With even more retrospect, writing that first book became the equivalent of going to college to learn to write a book and instead of owing a bank a quarter of a million dollars for a student loan, I received $900. From that vision, one hell of a deal and definitely a full glass of water.
But back to this blog’s point.
When contemplating my tailspin and absolute, total refusal to write anything resembling a screenplay or teleplay – not one solitary word — I recently realized I felt more fearful, terrified, perplexed and inadequate about screen and teleplay writing than I had about any other undertaking in my life.
While everything is relative and some sages insist it’s always now, the one exception to the theory of relativity is emotions. The biggest, worst and most hideous emotion is whatever feeling blocking us now. Doesn’t matter what we felt before and worked through or what emotion we may encounter tomorrow. The stopper is that feeling we have today, the one we can’t get through, around, over and the one we erroneously think has nothing to do with our success or failure and in many cases, the emotion we deny even having because we’re so terrified and numb we don’t feel it.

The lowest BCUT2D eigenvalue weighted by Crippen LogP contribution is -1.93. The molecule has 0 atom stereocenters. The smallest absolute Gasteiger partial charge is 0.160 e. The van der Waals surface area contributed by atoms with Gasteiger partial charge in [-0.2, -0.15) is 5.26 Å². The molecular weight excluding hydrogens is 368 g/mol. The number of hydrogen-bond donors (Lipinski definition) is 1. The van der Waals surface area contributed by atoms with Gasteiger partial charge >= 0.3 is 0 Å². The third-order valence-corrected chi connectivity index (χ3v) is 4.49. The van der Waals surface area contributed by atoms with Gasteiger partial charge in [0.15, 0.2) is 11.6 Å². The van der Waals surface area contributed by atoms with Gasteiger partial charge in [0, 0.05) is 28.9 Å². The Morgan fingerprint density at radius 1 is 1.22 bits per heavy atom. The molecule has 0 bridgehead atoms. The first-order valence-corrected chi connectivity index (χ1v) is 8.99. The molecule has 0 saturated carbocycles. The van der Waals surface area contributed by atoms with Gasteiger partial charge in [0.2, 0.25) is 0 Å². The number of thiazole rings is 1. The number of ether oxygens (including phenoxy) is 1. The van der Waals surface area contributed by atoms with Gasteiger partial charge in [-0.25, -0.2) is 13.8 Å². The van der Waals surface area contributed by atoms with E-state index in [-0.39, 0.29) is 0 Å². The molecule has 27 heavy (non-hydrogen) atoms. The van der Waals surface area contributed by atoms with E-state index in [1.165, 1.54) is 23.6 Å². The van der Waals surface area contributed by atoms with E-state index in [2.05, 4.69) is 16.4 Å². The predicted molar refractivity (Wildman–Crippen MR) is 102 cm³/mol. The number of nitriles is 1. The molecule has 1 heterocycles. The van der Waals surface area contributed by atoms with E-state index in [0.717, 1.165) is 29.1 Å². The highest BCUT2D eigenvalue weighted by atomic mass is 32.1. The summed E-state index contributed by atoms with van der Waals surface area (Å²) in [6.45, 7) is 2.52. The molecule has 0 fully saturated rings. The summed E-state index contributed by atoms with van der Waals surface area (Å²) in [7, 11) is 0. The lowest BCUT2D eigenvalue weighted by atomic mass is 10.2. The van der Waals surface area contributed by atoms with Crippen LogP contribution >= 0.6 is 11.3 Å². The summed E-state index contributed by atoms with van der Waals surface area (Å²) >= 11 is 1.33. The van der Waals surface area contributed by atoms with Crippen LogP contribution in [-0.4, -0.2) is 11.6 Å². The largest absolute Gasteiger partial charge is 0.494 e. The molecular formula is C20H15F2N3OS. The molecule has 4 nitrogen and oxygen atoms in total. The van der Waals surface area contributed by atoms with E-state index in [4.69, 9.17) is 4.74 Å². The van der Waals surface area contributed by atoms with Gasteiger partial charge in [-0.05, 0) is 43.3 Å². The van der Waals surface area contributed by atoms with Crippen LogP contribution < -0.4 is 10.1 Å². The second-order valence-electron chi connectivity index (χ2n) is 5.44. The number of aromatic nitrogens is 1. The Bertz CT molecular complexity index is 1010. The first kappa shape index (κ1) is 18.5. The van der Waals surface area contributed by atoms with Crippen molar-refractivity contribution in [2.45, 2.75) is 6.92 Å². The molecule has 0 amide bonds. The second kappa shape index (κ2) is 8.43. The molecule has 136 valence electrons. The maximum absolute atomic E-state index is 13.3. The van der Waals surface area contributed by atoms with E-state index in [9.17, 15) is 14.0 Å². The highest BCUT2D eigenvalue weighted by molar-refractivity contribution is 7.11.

This blog is about new undertakings. It’s about old dogs and young puppies learning new tricks. It’s about dogs that still hunt whether we’re vegetarians or not. It’s about static principles for success no matter what our new undertaking.
It’s also about the importance of things we may not think are important.
Everything is connected – to us – and lest you don’t believe me, some things are true whether we believe them or not. Sometimes the most insignificant activities and actions — whether it’s shopping, a hobby or in my case procrastinating on writing by engaging in online bidding — become the proverbial teacher waiting for the student (you and I) to become ready.